Te Ara Kākāriki finished up the 2021 planting season with a hardy group of volunteers on Sunday October 17th. Two groups of about 40 people braved rain and wind to plant native seedlings at two sites each to create native steppingstones to link the Canterbury foothills with Te Waihora / Lake Ellesmere and Banks Peninsula for native birds and wildlife.
The community event and some plants were funded by Central Plains Water and Selwyn District Council meaning lunches and buses could be provided making it easy for volunteers to get to the rural sites.
Jane and Bernard Duncan, along with their family, joined volunteers planting on their farm in Darfield where 600 seedlings including tōtara, manatu /ribbonwood and harakeke/flax were planted on a corner block. Full of stones, it was a difficult site to dig but the importance of doing so was obvious when looking around, as no other natives can be seen in any direction.
The group planted on the McKavanagh farm in Hororata in the afternoon, a wetland site where digging was much more enjoyable. 470 plants were planted including several carex varieties, pokaka and kahikatea. The planting was also a family effort with Leon and Bronwyn’s children and grandchildren helping out. Bronwyn told volunteers how the threatened Canterbury Mudfish had been found nearby and was being monitored regularly. The planting will help to protect that habitat.
A vibrant rainbow greeted the other group of volunteers as they arrived at the William’s Springfield site. 660 seedlings were planted here, just beside Lords Bush, an 8-hectare beech podocarp remnant. It was a particularly wet site underfoot but a pleasure to plant with the backdrop of mature trees being an example of the beautiful forest the small seedlings will become.
The group finished off the afternoon planting 300 seedlings at a Springfield farm site with a well-deserved sense of satisfaction and accomplishment.
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Our Annual Friends of Te Ara Kākāriki Meeting was held on Wednesday 28th July.
Guests gathered for drinks and nibbles in the Lincoln University Commerce Centre before heading into one of the lecture theatres for the meeting. Trust Co-Chair Craig Pauling greeted guests saying Matariki was an appropriate time for our meeting as we reflect on the work over the previous year with many milestones, and look forward to new challenges and exciting projects.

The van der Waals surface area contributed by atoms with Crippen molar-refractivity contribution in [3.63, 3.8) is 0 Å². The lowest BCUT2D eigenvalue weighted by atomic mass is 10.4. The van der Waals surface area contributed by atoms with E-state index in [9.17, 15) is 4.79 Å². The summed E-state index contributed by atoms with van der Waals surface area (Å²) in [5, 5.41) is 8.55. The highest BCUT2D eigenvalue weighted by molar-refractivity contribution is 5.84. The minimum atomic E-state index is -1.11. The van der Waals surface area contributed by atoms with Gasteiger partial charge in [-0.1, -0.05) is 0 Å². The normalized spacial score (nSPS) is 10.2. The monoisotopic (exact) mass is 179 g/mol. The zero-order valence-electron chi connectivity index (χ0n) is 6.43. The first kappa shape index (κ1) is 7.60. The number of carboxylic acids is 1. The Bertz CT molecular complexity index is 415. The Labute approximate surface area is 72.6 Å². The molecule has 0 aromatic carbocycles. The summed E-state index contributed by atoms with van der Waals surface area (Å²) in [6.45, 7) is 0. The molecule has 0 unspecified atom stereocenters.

Choose from the morning or afternoon tour, or come along to both.
Ecologist Colin Meurk will guide you around two sites on each tour. The sites include a privately owned site and a public Kids Discovery Plantout site. Find out how to get involved in the Greenway Project as a private landowner or volunteer.
Past and present trustees and coordinators gathered at Joyce Reserve in Glentunnel to celebrate the planting of the 100,000th native seedling in the Te Ara Kākāriki Canterbury Greenway last week.
Glentunnel school students, Minister for Conservation Eugenie Sage, Selwyn Mayor Sam Broughton and local leaders joined the trust to plant five Podocarpus tōtara to mark the milestone.
Te Ara Kākāriki began planting native species in Selwyn in 2009 with the aim of restoring biodiversity to Canterbury through the creation of a native Greenway or corridor. The vision is to create a series of Greendots or small forests, linking the mountains to the sea and Te Waihora/Lake Ellesmere, providing habitat for indigenous birds and wildlife. Later this year the trust will plant their 100th Greendot site. Continue reading →
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Te Ara Kākāriki Co-Chair Craig Pauling greeted over eighty guests at the friends of Te Ara Kākāriki meeting at Lincoln University on Wednesday evening.
Craig spoke of the journey of Te Ara Kākāriki and reflected on the trust achievements in 2019 including the planting of 20,000 native seedlings with the help of 1,700 volunteers. , He acknowledged the contribution of many to achieving Te Ara Kākāriki’s vision to create a native Greenway, linking the Canterbury foothills to the sea, TeWaihora/Lake Ellesmere and Banks Peninsula. Continue reading →
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Due to Covid-19 restrictions our Greendot Tour has been cancelled and Stackwoods Bend planting day has been postponed. Please check back in May for news on our Friends of Te Ara kākāriki meeting coming up in July.
Join Te Ara Kākāriki on one of our annual Greendot Tours to see what we’ve been up to and how planting native plant species can add to biodiversity. Continue reading →
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Te Ara Kakariki Greenway Canterbury Trust seek a paid intern to assist the current coordinator with day to day running of the trust as well as host weekend planting events in Spring. Continue reading →
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